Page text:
Yglesias doesn't think the sort of spending reforms Britain is undertaking are possible in America:
[T]he system they have in the UK where you can simply sweep opposition objections aside is actually the right way to do bipartisanship. Call it bipartisanship by alternation. When Labour wins the election, Labour has the chance to implement a bold agenda creating and expanding programs in a way that they think will make Britain a better place to live. Then when the Tories come in, they’re able to be brutal in their efforts to pare back or eliminate things that they think aren’t working. Over the long term, you get a trajectory where programs survive if and only if they’re so widely regarded as successful that no mainstream party would dare abolish them.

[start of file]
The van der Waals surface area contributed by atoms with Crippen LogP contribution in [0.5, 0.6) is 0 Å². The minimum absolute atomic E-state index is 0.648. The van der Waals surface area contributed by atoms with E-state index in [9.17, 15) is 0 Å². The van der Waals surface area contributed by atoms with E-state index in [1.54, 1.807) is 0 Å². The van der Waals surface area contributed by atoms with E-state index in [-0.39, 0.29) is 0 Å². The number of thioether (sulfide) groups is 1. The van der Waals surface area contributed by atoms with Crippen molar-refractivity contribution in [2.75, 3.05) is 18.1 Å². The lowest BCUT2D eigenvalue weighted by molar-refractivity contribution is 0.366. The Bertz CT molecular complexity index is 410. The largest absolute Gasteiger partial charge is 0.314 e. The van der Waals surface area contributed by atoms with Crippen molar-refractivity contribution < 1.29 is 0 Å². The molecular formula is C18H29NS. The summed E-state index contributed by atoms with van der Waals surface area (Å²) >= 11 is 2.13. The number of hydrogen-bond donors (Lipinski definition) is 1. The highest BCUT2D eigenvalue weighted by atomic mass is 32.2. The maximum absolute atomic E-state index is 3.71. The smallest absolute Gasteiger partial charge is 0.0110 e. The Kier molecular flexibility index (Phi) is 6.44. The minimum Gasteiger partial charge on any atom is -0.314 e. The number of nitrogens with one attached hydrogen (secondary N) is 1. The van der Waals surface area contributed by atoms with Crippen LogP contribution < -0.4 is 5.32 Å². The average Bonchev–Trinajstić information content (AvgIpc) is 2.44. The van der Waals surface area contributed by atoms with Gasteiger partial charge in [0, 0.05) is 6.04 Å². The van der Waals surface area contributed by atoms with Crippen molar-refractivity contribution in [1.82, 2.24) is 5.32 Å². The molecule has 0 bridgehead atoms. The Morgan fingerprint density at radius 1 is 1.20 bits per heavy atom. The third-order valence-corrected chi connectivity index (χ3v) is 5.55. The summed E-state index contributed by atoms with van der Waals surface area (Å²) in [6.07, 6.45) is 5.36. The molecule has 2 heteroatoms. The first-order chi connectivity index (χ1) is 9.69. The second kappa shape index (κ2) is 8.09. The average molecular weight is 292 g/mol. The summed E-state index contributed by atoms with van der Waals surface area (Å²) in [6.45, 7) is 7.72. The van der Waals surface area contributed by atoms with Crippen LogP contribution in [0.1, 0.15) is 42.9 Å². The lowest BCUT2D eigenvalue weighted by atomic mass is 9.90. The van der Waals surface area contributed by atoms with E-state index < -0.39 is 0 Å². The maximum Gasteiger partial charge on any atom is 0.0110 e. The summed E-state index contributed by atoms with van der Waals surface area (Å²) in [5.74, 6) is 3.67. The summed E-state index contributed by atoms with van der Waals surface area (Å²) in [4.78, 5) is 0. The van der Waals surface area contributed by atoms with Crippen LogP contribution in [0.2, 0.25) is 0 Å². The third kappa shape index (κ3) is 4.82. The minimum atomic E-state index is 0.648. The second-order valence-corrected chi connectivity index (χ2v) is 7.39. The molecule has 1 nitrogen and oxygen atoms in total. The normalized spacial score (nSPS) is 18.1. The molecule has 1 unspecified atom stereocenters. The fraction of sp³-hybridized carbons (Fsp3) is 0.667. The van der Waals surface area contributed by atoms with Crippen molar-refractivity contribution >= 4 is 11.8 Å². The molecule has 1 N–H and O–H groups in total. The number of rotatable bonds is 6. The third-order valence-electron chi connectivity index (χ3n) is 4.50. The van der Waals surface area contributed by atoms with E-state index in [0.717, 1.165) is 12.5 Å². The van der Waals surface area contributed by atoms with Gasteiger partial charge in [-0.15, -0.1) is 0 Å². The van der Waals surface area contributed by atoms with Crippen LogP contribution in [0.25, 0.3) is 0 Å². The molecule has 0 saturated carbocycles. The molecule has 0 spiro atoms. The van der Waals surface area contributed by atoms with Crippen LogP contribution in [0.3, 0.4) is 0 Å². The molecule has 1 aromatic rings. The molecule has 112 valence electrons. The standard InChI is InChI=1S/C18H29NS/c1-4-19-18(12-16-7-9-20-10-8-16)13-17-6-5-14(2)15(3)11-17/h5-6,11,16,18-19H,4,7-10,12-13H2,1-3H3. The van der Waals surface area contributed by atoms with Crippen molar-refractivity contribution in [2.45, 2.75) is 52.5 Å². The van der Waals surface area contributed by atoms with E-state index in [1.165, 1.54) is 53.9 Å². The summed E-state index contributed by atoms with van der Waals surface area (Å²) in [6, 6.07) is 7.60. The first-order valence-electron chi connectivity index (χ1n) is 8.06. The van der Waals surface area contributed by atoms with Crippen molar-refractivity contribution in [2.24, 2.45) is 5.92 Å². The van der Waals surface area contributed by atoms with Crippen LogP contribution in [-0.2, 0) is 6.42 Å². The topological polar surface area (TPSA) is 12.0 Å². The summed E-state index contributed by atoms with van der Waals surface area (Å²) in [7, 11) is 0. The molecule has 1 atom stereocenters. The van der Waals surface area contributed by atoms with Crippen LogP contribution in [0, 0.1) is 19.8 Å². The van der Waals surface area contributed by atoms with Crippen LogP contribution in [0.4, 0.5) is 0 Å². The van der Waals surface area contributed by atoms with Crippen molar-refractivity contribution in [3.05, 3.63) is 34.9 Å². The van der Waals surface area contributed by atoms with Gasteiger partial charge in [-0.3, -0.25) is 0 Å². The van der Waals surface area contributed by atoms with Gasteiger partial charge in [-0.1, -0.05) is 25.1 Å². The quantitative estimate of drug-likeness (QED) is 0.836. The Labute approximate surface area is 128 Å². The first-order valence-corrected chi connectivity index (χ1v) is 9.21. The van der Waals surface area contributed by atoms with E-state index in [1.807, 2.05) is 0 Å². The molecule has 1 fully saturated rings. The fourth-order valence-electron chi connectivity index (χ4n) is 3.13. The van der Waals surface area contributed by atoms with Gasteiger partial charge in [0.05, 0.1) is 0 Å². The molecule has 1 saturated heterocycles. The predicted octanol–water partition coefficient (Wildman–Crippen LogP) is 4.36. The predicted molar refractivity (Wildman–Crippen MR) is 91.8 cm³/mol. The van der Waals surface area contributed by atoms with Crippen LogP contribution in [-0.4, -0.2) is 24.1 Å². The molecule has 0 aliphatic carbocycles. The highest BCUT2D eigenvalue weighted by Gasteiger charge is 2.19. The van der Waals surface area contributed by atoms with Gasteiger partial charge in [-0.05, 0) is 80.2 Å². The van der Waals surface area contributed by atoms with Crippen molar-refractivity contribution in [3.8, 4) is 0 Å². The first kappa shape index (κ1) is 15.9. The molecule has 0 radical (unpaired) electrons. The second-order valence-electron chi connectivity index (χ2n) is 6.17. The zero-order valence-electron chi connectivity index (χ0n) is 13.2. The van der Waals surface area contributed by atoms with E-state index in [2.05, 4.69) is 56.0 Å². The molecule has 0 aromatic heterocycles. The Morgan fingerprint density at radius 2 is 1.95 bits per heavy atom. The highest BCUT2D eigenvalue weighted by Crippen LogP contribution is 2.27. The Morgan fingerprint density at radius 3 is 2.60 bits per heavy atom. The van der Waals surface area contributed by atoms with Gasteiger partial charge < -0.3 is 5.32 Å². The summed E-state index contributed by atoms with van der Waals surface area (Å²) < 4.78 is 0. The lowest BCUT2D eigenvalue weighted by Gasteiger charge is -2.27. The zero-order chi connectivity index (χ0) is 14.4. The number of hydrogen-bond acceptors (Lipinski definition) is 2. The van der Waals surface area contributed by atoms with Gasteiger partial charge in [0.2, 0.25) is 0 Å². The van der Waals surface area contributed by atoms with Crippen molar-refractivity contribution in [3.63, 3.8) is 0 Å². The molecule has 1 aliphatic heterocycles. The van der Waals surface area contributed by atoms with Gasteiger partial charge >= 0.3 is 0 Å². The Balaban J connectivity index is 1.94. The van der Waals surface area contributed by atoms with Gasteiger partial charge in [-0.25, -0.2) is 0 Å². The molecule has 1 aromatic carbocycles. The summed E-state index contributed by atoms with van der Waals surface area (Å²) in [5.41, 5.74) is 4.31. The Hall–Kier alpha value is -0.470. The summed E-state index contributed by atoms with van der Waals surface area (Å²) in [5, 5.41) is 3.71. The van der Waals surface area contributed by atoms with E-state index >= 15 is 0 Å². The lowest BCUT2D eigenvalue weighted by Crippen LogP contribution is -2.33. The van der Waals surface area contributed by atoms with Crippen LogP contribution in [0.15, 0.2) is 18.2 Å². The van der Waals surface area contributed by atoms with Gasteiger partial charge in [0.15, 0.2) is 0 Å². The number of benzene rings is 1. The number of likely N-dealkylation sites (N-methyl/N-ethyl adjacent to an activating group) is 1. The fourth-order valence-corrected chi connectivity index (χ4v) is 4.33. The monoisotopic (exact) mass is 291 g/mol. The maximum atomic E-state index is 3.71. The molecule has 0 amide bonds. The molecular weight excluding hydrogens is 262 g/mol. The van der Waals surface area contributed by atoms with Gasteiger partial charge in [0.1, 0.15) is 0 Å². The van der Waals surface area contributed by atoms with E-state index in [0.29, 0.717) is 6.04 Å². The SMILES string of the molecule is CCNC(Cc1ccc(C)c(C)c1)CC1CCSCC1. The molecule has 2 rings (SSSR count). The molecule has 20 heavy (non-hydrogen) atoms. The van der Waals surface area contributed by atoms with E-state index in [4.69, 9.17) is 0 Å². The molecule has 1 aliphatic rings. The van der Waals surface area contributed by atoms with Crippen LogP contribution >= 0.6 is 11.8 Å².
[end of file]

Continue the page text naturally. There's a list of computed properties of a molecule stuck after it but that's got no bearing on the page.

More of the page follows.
The problem is that you can also get overkill - like the over-reach of the 1945 government, which eventually required the radicalism of the Thatcher years to return Britain to balance. But in times of fiscal crisis, Britain's elected five-year dictatorship can do what is necessary and clearly face accountability. America's system, in contrast, can lead to paralysis if partisanship and polarization are as grotesque as they now are.
But it is also true that polarization in Britain is much less right now than in America. Remember this is not just a Tory budget. It's a Tory-Liberal budget. It would be the equivalent of Reagan and Bush II winning enough Democrats for their tax cuts; or Obama winning enough Republicans for his modest stimulus. Which, of course, reveals the difference. Obama got zero GOP votes for a stimulus a third of which was tax cuts in the worst downtrun since the 1930s. The current GOP is far more rigidly ideological and economically irresponsible than any other governing party in the West right now.